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Gluten Free & Me

  • Learn,
  • Eat

Hy-Vee Dietitian


Gluten, gluten, gluten. You’ve probably heard of this common protein found in some of the most popular grains. You likely even know someone who does not consume gluten, but do you really know what it really is? Should you be avoiding it too? If so, how do you avoid and what should you supplement in its place? Keep reading to get all the facts!

What is gluten?

Gluten is a protein found in wheat, rye, barley, and triticale (a cross between wheat and rye). This protein gives food texture, taste, and structure.

Is Gluten a bad guy?

Not at all! While gluten has gotten a bad rap over time, it is not inherently bad. In fact, the only people who should avoid gluten are those who have a medical diagnosis. Gluten is found in many great sources of carbohydrates which should make up 55% to 60% of your diet. Cutting out gluten may lower your carb intake if proper dietary changes aren’t made. 

Individuals who do follow a gluten-free diet can supplement with other gluten-free carbohydrate sources. Some examples include:

  • Rice
  • Quinoa
  • Tapioca Starch
  • Gluten-free Oats

PRO TIP: Make sure your oats are marked gluten-free! While oats themselves do not contain gluten, they are often cross contaminated during processing.

Why go gluten-free?

There are three main reasons why an individual may adapt to a gluten-free diet:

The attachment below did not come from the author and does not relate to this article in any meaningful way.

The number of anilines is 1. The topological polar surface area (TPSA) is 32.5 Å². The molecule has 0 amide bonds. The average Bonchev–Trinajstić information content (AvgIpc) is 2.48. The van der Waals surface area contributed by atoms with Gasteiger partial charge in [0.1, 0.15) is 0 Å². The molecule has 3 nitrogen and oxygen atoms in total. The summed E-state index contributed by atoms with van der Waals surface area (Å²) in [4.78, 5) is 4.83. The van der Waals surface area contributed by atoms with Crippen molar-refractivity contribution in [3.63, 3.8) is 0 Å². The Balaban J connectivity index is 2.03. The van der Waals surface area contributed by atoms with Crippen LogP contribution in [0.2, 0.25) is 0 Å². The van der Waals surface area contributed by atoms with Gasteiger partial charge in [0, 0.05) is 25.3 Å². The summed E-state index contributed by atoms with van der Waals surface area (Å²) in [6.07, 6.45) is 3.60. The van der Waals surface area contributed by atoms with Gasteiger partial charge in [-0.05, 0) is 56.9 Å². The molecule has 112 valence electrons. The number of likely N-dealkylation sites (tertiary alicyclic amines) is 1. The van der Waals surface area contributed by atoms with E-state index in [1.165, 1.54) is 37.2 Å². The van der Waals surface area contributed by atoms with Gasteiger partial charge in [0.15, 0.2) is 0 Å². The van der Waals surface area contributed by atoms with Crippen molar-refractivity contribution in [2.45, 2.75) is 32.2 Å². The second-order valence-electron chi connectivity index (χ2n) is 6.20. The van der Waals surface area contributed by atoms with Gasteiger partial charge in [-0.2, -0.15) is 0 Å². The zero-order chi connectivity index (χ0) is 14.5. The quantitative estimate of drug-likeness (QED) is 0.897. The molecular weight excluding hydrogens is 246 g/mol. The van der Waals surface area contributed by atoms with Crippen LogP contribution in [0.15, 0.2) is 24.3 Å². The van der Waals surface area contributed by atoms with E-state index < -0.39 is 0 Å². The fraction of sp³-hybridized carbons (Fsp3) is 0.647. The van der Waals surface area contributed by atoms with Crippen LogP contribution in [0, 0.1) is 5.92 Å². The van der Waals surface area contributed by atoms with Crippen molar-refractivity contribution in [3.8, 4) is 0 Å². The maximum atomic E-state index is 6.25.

1. Celiac disease is an autoimmune disorder that causes body to attack the small intestine when gluten is ingested. Over time, repeated attacks cause the small intestine to lose the ability to properly absorb nutrients which can lead to more health problems!
  2. Dermatitis herpetiformis (DH) is form of celiac disease that attacks the skin rather than the small intestine. DH causes a painful, itchy, and bumpy rash that is usually symmetrical. This means if you have the rash on one side of your body you will likely have the rash on the same party of your body in the opposite side. 
  3. Gluten sensitivity is the inability to metabolize gluten. It is unlike the above two conditions as it is NOT an autoimmune disease. It’s a little like being lactose intolerant except with gluten!

Common symptoms of celiac disease and/or gluten sensitivity include:

  • Abdominal pain
  • Anemia
  • Bloating
  • Anxiety
  • Bloating or gas
  • Diarrhea or constipation
  • Fatigue

If you suspect a gluten intolerance in yourself or a family member, the best thing you can do is visit your doctor and get tested. This blog is intended for educational purposes only. Always consult a physician before making any dietary changes.